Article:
Work-life balance when working from home can be hard to put into practice. One of the biggest benefits of working remotely is the flexibility you have, but that flexibility can easily translate into working longer hours rather than dedicating time to other hobbies, friends and family, or self-care.
What Does Work-Life Balance Mean for Independent Contractors?
Work-life balance refers to that ideal middle ground between your work life and your personal life—you are succeeding in running your own business, but still have time to dedicate to other things in your life that are important. The big difference between work-life balance for a typical employee and work-life balance for an independent contractor is that as an independent you are in full control of where, when, and how you work. Employees don’t always have that luxury.
Why is Work-Life Balance Important?
Work-life balance can be hard to find as an independent professional because you are reliant on yourself for the success of your business. If you turn down more work or dedicate one less hour to a project, it can feel like you’re letting yourself down. However, this could not be further from the truth. In reality, stepping away from a project and taking time to do a different activity will help you recharge and be more productive when you return to work.
Check out: How to Stay Motivated When You Work from Home
Three Work-Life Balance Tips for Remote Workers
1. Reframe how you think about work-life balance
Yes, work-life balance is the buzzword you will hear most often, but it’s not always the most positive way to think about structuring your time when you work from home. When you work remotely, your work and personal life naturally blends together.
Perhaps you have kids coming in and out of your home office during the summer, your dog might go bananas when the mailman comes and you’re in the middle of a meeting, those dirty dishes in the kitchen might be calling your name—the list goes on. Rather than trying to divide work time and personal time, think of integrating work with your life.
For example, purposefully schedule some time each day to do anything other than work. Some days you might be able to take two or three 20-minute breaks, one day you might not be able to step away from meetings at all, and another day you might have a whole afternoon free. Don’t feel guilty about taking time for yourself. Other ways you can integrate work and life might be listening to a work-related podcast while going for a walk or taking a networking call from a coffee shop rather than your home office,
Check out: How to Be More Productive Working from Home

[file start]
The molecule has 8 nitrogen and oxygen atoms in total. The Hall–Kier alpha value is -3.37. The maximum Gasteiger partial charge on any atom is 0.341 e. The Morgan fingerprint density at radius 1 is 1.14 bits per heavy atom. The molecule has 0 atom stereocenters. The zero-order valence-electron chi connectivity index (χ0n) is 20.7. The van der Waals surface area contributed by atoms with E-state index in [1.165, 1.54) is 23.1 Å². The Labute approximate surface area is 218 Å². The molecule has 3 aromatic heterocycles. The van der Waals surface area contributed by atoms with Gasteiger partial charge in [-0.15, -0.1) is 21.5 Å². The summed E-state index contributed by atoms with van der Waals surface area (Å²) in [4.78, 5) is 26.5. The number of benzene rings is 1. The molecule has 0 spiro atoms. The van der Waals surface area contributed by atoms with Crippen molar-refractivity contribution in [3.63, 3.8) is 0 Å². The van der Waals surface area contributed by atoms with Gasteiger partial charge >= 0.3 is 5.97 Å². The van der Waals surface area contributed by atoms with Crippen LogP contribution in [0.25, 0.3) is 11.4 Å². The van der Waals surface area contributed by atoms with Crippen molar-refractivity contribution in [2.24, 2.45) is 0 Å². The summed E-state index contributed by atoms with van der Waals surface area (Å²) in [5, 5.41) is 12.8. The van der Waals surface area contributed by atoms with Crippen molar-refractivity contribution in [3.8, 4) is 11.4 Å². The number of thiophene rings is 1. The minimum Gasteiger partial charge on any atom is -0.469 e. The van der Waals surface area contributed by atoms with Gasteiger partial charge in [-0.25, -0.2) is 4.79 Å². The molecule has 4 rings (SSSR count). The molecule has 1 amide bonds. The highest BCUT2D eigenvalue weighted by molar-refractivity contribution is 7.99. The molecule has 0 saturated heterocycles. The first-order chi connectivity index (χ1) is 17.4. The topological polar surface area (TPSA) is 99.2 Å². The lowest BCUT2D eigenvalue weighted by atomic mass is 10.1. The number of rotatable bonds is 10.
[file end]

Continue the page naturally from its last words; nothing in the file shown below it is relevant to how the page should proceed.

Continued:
2. Create a positive work environment
The great thing about working from home is that you get full say over what your work environment is like. Whether you work from an actual office, an attic, or a small nook of the living room, make sure your space inspires productivity and reduces stress.
Get yourself a comfortable chair, make sure you have all the office accessories you need like a phone charger, sticky notes, or printer close at hand. Good lighting is often overlooked—make sure you have adequate sunlight or get a lamp that simulates sunlight to help improve your overall mental and physical wellbeing. Lastly, deck out your space with things that make you smile. That could be family photos, fresh flowers every week, or a silly toy to fiddle with.
Creating a place where you feel comfortable working will help you more easily transition between your work and your personal life.
Here’s how: Create a Home Office with These 10 Tips
3. Set boundaries and stick to them
Boundaries are so important when you work from home. Clients, friends, and family will often assume that because you work remotely you are always accessible. That’s simply not the case and is a recipe for work-life balance disaster.
Decide on a general schedule of work hours that is best for you. Then, talk to clients, friends, and family and let them know those hours. Make sure clients know when and how they can contact you during the day. Unless it’s an emergency, don’t respond to email or answer calls outside of those hours. That just reinforces to a client that you are willing to break your own rules. Make sure to do the same for friends and family. Once these boundaries are set, people will quickly get used to them and it will let you more easily structure your day.
Try it: How to Set Boundaries at Work When You’re Self Employed